8. Serological Correlate of Protection in Guinea Pigs for a Recombinant Protective Antigen Anthrax Vaccine Produced from Bacillus brevis

    OpenAIRE

    Chun, Jeong-Hoon; Choi, On-Jee; Cho, Min-Hee; Hong, Kee-Jong; Seong, Won Keun; Oh, Hee-Bok; Rhie, Gi-eun

    2012-01-01

    Objective Recombinant protective antigen (rPA) is the active pharmaceutical ingredient of a second generation anthrax vaccine undergoing clinical trials both in Korea and the USA. By using the rPA produced from Bacillus brevis pNU212 expression system, correlations of serological immune response to anthrax protection efficacy were analyzed in a guinea pig model. Methods Serological responses of rPA anthrax vaccine were investigated in guinea pigs that were given single or two injections (inte...

  9. An Adenovirus-Vectored Nasal Vaccine Confers Rapid and Sustained Protection against Anthrax in a Single-Dose Regimen

    OpenAIRE

    Zhang, Jianfeng; Jex, Edward; Feng, Tsungwei; Sivko, Gloria S.; Baillie, Leslie W.; Goldman, Stanley; Van Kampen, Kent R; Tang, De-chu C.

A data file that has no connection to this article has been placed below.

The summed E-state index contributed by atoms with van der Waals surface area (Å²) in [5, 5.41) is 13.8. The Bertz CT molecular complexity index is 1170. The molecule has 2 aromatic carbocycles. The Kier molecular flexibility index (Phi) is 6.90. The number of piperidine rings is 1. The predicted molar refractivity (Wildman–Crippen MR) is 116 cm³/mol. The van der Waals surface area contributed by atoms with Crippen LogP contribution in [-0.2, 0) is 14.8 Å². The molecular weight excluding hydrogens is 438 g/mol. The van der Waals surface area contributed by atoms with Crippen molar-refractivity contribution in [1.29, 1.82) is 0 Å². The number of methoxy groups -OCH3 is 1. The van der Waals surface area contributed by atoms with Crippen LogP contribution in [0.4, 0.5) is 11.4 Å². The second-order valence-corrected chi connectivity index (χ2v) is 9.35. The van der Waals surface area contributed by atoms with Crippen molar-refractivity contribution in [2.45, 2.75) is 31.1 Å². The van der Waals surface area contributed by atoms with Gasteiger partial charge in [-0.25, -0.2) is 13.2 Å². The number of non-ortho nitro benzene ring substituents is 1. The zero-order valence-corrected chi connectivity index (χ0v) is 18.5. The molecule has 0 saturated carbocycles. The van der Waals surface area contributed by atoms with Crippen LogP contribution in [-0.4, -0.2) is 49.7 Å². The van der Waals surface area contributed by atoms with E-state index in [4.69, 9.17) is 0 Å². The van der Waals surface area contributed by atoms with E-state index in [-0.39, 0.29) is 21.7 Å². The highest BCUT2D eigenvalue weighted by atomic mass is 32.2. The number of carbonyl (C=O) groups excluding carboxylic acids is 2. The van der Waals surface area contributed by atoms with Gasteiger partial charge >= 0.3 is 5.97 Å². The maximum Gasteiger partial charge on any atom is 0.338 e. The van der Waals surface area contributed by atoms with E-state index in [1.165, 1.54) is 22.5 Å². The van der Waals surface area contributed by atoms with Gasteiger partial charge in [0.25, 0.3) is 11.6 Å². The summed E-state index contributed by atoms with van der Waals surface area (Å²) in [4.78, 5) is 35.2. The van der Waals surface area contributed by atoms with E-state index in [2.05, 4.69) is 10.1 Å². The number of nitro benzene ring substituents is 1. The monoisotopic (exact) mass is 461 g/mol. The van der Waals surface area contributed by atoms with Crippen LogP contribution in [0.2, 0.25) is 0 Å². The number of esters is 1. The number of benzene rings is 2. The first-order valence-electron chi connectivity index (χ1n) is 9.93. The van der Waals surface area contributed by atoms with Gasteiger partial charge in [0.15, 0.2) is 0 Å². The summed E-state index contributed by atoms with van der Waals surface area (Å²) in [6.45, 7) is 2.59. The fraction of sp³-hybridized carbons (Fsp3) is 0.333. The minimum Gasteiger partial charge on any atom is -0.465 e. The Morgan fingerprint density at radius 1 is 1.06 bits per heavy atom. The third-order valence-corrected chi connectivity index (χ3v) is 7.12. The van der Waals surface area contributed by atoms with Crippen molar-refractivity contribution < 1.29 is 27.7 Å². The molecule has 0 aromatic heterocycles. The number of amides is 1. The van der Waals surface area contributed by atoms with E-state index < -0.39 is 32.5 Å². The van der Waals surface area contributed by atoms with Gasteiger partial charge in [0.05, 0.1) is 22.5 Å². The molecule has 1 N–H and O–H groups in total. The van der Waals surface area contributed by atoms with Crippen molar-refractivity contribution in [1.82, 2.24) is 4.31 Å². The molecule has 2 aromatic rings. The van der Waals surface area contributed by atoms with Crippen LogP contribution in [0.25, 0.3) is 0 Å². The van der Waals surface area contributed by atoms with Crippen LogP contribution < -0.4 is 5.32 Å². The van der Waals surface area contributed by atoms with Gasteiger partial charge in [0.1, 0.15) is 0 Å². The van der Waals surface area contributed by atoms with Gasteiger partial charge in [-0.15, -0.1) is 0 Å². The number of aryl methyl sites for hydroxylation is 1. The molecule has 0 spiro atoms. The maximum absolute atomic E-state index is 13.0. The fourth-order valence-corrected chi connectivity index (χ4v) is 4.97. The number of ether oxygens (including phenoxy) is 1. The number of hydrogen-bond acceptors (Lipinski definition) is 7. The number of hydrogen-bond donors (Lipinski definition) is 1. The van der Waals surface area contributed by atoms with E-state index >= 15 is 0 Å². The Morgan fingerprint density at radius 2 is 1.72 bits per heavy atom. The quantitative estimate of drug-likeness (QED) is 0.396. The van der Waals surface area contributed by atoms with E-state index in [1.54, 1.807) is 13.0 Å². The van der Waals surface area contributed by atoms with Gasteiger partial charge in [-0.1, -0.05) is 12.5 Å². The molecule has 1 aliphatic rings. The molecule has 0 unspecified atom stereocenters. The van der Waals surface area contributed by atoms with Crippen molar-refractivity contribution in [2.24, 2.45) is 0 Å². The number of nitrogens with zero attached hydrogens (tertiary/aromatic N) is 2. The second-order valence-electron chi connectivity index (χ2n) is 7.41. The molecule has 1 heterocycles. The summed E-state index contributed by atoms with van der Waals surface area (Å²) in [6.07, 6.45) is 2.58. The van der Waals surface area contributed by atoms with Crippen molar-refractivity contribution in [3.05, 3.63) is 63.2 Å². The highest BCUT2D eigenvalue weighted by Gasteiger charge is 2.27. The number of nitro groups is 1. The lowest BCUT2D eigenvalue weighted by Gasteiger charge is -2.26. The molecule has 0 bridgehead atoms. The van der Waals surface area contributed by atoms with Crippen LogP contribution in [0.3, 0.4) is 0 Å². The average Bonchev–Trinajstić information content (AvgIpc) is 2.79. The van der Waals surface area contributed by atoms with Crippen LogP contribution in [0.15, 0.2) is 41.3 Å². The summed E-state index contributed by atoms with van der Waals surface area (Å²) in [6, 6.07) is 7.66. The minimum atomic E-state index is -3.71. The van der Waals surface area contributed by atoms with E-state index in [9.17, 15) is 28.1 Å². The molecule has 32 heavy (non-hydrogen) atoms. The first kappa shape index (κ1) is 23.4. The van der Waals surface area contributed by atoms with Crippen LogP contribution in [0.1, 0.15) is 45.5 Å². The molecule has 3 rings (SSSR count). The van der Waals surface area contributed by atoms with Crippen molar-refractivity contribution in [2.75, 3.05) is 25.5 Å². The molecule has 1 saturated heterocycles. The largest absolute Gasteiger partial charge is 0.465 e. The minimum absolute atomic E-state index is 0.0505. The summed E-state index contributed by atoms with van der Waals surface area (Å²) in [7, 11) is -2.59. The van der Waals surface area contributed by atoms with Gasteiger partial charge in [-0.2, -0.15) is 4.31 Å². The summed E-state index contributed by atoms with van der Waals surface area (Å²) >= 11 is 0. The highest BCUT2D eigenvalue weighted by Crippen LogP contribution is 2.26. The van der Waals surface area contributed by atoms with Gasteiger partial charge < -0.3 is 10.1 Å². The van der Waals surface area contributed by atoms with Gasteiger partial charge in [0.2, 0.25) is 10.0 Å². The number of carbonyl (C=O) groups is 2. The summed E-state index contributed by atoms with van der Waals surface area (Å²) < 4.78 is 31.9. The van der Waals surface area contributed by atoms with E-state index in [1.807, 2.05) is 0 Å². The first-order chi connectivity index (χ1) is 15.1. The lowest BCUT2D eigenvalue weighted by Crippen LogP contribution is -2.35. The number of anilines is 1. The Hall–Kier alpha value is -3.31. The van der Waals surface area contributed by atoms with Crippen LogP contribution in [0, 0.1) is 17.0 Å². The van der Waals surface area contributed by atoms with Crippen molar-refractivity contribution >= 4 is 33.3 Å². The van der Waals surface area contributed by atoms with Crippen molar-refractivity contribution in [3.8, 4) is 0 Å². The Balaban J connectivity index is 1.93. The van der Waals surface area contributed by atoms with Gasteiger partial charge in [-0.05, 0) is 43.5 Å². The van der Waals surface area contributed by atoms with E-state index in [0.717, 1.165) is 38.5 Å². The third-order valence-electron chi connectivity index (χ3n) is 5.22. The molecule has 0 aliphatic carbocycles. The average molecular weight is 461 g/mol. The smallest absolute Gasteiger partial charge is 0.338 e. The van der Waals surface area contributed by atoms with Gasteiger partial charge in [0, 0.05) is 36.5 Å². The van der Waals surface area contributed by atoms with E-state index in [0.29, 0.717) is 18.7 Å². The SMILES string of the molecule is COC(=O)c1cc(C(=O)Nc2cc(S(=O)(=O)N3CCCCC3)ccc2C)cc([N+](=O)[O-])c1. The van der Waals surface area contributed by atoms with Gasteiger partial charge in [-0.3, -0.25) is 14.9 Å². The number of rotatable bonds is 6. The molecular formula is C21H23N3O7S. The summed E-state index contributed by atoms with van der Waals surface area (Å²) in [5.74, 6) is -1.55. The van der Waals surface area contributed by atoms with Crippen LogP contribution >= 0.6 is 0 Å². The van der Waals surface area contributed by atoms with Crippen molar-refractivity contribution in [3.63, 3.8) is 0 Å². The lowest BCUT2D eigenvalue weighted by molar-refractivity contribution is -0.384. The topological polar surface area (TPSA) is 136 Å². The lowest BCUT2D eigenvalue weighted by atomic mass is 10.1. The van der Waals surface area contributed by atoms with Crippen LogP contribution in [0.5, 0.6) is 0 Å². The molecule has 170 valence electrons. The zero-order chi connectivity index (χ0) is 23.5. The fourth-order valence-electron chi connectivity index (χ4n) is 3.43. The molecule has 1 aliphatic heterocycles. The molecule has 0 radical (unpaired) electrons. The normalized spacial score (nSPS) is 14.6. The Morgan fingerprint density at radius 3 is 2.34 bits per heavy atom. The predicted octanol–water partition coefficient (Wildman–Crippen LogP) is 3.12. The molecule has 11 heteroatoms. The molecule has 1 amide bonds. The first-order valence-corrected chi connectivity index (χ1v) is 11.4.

2013-01-01

    Bacillus anthracis is the causative agent of anthrax, and its spores have been developed into lethal bioweapons. To mitigate an onslaught from airborne anthrax spores that are maliciously disseminated, it is of paramount importance to develop a rapid-response anthrax vaccine that can be mass administered by nonmedical personnel during a crisis. We report here that intranasal instillation of a nonreplicating adenovirus vector encoding B. anthracis protective antigen could confer rapid and sust...

  10. Detection of anthrax protective antigen (PA) using europium labeled anti-PA monoclonal antibody and time-resolved fluorescence ◊

    OpenAIRE

    Stoddard, Robyn A.; Quinn, Conrad P.; Schiffer, Jarad M.; Boyer, Anne E.; GOLDSTEIN, JASON; Bagarozzi, Dennis A.; Soroka, Stephen D.; Dauphin, Leslie A.; Hoffmaster, Alex R.

    2014-01-01